If you have not already you should talk to an estate planning lawyer since between portfolio growth and possible changes in the estate tax exemption you have enough assets that estate taxes will a concern.
User avatar
Watty
Posts: 28651
Joined: Wed Oct 10, 2007 3:55 pm

Re: Ready to pull the plug - Advice on avoiding SORR

Post by Watty »

One more thing. It will be more tax efficient to hold your bonds in your retirement accounts and the stocks in your taxable account. There is a wiki on this.

https://www.bogleheads.org/wiki/Tax-eff ... _placement
deltaneutral83
Posts: 2446
Joined: Tue Mar 07, 2017 3:25 pm

Re: Ready to pull the plug - Advice on avoiding SORR

Post by deltaneutral83 »

I'd get to a three fund portfolio. I wouldn't worry about SORR (for an AA of TSM/Intl funds) as your desired burn ($150k) is still under 2%, however, I would get rid of the tech fund that's 15% of the portfolio. I'm not worried about the overall market and SORR with your numbers, that's the point of 2%, but I definitely would worry about the tech fund as we all watched the Nasdaq crash 80-90% in the dot com bust (Cisco has made considerably less money than a money market account since Jan 2000, let alone equities). OP, the majority of your portfolio will not be consumed by you so the legacy plan is probably more of an action item. One interesting thing I thought was that the topic of SORR being mentioned while also holding a triple leveraged ETF has to be a first!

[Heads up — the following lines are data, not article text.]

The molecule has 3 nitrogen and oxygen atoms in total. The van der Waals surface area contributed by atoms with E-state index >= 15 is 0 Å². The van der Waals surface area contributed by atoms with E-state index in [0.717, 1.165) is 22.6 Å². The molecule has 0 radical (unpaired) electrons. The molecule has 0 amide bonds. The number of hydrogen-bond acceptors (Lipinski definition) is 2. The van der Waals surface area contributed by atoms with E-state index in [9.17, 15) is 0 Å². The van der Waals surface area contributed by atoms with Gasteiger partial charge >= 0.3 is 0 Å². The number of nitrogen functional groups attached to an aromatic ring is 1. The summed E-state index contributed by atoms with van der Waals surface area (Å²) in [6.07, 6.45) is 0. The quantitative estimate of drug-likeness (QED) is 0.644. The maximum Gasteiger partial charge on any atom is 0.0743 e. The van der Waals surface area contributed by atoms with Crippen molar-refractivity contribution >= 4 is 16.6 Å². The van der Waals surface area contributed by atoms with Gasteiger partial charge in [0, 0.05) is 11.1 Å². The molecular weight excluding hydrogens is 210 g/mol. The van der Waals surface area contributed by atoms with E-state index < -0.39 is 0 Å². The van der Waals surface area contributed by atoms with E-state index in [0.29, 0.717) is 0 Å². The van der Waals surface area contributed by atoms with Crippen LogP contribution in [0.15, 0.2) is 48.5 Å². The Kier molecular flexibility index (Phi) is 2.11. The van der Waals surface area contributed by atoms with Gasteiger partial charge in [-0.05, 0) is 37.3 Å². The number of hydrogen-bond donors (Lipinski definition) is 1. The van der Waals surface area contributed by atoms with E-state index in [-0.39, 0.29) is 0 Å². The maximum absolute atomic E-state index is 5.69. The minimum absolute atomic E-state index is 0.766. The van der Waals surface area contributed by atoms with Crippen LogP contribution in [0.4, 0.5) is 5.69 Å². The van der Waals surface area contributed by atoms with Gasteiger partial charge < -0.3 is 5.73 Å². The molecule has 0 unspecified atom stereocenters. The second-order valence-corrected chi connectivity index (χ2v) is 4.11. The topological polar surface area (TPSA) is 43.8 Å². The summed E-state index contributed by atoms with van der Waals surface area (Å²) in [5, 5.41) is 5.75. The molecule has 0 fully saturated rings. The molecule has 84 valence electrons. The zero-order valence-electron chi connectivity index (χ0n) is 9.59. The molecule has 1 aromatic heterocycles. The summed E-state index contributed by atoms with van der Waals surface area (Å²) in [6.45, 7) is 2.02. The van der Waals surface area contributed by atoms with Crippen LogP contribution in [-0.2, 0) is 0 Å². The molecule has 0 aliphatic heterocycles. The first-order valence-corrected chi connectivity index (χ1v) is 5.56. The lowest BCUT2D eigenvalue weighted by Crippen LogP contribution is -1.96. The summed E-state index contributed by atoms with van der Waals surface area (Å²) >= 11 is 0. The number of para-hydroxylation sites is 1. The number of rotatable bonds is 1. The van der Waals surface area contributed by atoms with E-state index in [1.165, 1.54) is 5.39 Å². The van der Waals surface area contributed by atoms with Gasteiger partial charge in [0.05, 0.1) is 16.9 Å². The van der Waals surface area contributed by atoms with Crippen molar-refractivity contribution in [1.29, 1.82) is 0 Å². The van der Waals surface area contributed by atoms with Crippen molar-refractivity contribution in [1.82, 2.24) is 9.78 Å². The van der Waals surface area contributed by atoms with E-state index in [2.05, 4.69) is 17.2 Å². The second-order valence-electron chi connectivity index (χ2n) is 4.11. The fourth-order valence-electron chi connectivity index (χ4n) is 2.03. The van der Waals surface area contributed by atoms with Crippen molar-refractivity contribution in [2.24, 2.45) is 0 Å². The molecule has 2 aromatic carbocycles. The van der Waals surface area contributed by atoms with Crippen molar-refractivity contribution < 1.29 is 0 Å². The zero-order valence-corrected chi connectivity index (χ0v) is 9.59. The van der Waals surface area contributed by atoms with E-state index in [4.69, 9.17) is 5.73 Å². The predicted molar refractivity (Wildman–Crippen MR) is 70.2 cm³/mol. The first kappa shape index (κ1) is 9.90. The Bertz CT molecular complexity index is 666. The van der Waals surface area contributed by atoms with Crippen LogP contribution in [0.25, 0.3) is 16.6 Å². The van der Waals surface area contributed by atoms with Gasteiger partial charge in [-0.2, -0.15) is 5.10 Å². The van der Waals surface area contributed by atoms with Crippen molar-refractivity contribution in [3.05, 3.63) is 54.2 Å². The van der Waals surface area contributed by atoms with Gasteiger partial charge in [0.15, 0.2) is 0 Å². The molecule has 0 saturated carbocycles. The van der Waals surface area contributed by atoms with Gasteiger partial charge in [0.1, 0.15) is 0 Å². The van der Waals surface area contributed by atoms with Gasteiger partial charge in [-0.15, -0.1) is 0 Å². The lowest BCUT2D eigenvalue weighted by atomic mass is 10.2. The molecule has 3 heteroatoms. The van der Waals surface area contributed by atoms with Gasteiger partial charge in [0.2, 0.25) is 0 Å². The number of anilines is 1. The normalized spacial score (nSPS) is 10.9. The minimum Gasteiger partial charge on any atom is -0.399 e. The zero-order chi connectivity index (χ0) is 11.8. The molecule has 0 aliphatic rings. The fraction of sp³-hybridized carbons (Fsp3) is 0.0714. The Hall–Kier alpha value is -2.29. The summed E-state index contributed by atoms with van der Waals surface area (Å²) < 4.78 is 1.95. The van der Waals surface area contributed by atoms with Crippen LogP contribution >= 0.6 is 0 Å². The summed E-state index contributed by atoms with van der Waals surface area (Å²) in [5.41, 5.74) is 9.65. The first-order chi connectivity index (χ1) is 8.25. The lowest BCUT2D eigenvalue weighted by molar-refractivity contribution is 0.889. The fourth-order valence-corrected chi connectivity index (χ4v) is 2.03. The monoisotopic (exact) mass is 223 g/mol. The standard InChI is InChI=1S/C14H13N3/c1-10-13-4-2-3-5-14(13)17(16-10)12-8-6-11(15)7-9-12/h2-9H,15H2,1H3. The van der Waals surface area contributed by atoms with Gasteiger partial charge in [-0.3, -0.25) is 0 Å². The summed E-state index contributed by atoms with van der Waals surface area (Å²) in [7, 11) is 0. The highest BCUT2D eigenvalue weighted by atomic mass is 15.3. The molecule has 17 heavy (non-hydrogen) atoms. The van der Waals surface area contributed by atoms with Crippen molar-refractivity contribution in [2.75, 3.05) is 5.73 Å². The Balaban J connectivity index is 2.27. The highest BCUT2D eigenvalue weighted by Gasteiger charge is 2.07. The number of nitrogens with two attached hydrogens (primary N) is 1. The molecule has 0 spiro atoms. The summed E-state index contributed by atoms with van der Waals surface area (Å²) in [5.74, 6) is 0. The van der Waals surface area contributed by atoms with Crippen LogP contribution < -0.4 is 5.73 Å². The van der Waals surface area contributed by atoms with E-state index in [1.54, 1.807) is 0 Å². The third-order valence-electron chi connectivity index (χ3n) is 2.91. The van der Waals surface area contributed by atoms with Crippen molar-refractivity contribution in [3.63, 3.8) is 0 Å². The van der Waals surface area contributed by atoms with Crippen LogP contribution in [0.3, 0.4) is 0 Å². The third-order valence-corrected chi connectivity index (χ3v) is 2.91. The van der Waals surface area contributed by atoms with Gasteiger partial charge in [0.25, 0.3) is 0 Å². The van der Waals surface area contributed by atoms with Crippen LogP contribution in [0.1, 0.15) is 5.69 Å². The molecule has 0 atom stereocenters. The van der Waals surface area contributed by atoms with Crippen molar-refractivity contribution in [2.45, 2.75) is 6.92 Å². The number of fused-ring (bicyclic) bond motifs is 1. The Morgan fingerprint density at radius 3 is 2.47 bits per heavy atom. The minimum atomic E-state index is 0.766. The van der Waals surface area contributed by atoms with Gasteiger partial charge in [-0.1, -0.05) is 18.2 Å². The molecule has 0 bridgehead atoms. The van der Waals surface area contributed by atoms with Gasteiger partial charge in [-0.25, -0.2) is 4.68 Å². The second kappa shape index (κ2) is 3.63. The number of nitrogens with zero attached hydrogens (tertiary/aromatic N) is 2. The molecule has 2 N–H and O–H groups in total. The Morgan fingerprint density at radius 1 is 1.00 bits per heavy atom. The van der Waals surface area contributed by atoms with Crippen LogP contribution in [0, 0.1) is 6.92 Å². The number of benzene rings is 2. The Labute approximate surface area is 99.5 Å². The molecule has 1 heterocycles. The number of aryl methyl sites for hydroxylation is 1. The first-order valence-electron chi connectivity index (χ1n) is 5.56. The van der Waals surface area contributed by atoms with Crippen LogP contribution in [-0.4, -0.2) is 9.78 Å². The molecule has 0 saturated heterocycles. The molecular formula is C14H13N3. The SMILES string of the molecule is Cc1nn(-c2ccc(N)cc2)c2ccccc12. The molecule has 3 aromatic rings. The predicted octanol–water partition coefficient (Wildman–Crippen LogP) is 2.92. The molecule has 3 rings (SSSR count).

KlangFool
Posts: 31171
Joined: Sat Oct 11, 2008 12:35 pm

Re: Ready to pull the plug - Advice on avoiding SORR

Post by KlangFool »

OP,

The only potential problem to your plan is that your estimate of your retirement expense is totally way off. So, you may want to verify that by the following formula.

Gross Income = Annual Expense + Annual Savings/investment + Taxes

KlangFool
30% VWENX | 16% VFWAX/VTIAX | 14.5% VTSAX | 19.5% VBTLX | 10% VSIAX/VTMSX/VSMAX | 10% VSIGX| 30% Wellington 50% 3-funds 20% Mini-Larry
Topic Author
hornet74
Posts: 106
Joined: Sun Mar 31, 2019 5:19 pm

Re: Ready to pull the plug - Advice on avoiding SORR

Post by hornet74 »

Watty wrote: Mon Feb 12, 2024 7:07 am
hornet74 wrote: Sun Feb 11, 2024 2:05 pm Questions:
1. Currently at 86/14 (Equities/Cash & Tbills) and no debt -Trying to determine the optimal withdrawal strategy. Current plan is 82k from dividends and 50k from TBills and Cash. Need to withdraw or sell equities for the additional 40k (Sub 2% WR). Is it better to sell equities to get the 40k or just increase cash withdrawal until a predetermined midway and refill cash bucket?

2. How to best avoid SORR? Plan is to live on a Sub 2% WR for 4-5 years and perform the above plan, but would like to hear feedback. Current burn rate is 8k a month.
Sequence of returns risk can only happen if you will be selling investments when they are down.

If you just set your investments to not automatically reinvest any dividends, interest, or capital gains distributions from mutual funds that will more than cover your expenses so you will not need to sell any investments, other than to rebalance, so you will not have any sequence of returns risk.

If you have not already you should talk to an estate planning lawyer since between portfolio growth and possible changes in the estate tax exemption you have enough assets that estate taxes will a concern.
Thank you! I have already met with an estate planner, about a year ago. All good on that side I think.
sambb
Posts: 3245
Joined: Sun Mar 10, 2013 3:31 pm

Re: Ready to pull the plug - Advice on avoiding SORR

Post by sambb »

Is your withdrawal rate your spend amount, or is it your spend + taxes? Make sure to consider this nuance.
User avatar
snackdog
Posts: 2978
Joined: Wed Nov 12, 2014 3:57 am
Location: PNW

Re: Ready to pull the plug - Advice on avoiding SORR

Post by snackdog »

Watty wrote: Mon Feb 12, 2024 7:07 am